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A brief history of Vince Young’s rocky post-Texas career

Posted January 25th, 2016

Former Texas Longhorn great Vince Young was arrested on Sunday for DWI. It’s the latest setback for the former football star and Houston native who just last month was honored by the UIL for his induction into the Texas Sports Hall of Fame.

Young, Vincent P (32 years of age) #160241628

Since winning the BCS National Championship 10 years ago and being drafted third overall by the Tennessee Titans, Young has often made headlines for less pleasant reasons.

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After winning the NFL ‘s Offensive Rookie of the Year honors in 2006 and being named to the AFC Pro Bowl, Young’s career took a turn. Less than two years after earning those honors and being on the cover of the famed “Madden” football video game, Young had a strange off-the-field incident that led to his coach reaching out to a therapist.

He overcame this, though, and even made the 2009 Pro Bowl and finished third in NFL Comeback Player of the Year voting that season.

The following season, Young’s career with the Titans came to an end after he threw his shoulder pads into the crowd and had an argument with his head coach, Jeff Fisher. Young never was an NFL starting quarterback again.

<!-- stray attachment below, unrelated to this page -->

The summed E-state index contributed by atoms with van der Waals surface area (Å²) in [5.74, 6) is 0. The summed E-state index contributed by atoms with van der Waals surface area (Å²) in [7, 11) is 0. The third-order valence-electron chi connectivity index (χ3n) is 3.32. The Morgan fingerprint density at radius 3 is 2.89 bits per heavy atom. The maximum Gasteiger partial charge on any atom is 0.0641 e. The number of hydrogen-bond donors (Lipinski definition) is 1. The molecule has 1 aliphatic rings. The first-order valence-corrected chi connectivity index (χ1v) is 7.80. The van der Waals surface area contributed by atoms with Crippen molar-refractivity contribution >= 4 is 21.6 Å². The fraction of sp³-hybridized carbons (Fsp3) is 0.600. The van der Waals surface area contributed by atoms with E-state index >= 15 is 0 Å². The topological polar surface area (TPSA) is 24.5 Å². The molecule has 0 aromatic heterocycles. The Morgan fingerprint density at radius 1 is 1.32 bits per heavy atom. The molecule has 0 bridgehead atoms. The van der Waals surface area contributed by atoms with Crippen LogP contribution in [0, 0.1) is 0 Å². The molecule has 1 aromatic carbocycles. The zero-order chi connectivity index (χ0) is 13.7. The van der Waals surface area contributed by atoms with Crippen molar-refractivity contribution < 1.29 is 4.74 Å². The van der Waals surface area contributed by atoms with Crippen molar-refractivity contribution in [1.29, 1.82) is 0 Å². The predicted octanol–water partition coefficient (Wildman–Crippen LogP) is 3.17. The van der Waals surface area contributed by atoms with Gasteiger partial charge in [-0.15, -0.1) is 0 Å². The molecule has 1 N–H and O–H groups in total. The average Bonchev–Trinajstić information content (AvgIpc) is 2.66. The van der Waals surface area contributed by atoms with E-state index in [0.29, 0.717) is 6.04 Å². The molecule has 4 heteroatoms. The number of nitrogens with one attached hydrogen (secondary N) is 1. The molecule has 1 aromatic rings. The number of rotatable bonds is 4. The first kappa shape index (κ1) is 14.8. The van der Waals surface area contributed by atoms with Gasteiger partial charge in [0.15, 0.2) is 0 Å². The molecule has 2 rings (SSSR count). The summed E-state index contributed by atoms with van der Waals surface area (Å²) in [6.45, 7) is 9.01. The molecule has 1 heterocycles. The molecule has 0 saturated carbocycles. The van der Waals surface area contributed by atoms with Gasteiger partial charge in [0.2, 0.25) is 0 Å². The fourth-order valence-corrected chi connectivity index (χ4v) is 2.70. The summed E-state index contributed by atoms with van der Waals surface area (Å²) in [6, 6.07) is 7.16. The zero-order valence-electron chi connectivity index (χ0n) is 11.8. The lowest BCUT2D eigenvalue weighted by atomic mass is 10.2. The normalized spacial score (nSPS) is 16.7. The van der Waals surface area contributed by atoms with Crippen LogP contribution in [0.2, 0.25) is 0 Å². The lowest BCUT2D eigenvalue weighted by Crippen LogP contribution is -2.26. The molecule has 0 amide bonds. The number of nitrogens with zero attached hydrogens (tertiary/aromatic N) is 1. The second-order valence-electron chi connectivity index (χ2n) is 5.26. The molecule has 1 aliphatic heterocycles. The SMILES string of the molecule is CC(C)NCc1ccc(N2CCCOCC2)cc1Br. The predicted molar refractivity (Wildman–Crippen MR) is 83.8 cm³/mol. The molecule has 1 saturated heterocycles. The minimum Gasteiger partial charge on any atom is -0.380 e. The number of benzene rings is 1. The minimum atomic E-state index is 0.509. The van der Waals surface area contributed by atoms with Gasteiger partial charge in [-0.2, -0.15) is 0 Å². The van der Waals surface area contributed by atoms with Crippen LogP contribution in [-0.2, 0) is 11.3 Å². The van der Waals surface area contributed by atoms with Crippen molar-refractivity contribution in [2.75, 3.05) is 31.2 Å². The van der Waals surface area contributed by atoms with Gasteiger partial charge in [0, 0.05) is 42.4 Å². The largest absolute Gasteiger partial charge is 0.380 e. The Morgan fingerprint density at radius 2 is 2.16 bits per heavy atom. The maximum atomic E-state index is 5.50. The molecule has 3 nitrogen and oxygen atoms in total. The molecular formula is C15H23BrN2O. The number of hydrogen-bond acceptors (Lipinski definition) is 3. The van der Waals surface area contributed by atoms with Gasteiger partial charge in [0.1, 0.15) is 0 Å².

Young played for the Philadelphia Eagles the following year, backing up Michael Vick, but he lasted just one season on the team. Young’s NFL career was essential over as stints with the Cleveland Browns, Buffalo Bills and Green Bay Packers didn’t last long.

In 2010, Young found himself in trouble following an altercation at Dallas strip-club.

In 2012, Young reportedly had money troubles due to spending habits including a $6,000 bill at T.G.I. Friday’s.

Two years ago, Young filed for bankruptcy despite earning  millions during his playing career. Young filed a lawsuit against former adviser and agent Ronnie Peoples and Major Adams. The suit accused the two of

Peoples, while under oath, didn’t help Young’s image when he said part of the financial trouble centered on a loan taken out to cover a birthday party during the NFL’s player lockout.

But it hasn’t been all stormy for Young in recent years. Before Sunday’s arrest, the Longhorn legend had seemingly gotten his life back on track, even graduating from Texas in 2013.

Young began working for the university and earned a reported $100,000 per year, tasked with “attracting disadvantaged students to Texas and encouraging alumni to finance their dreams.” Young also has been a fixture at community events in the Austin area.

Young was inducted into the UT Men’s Hall of Honor in September.

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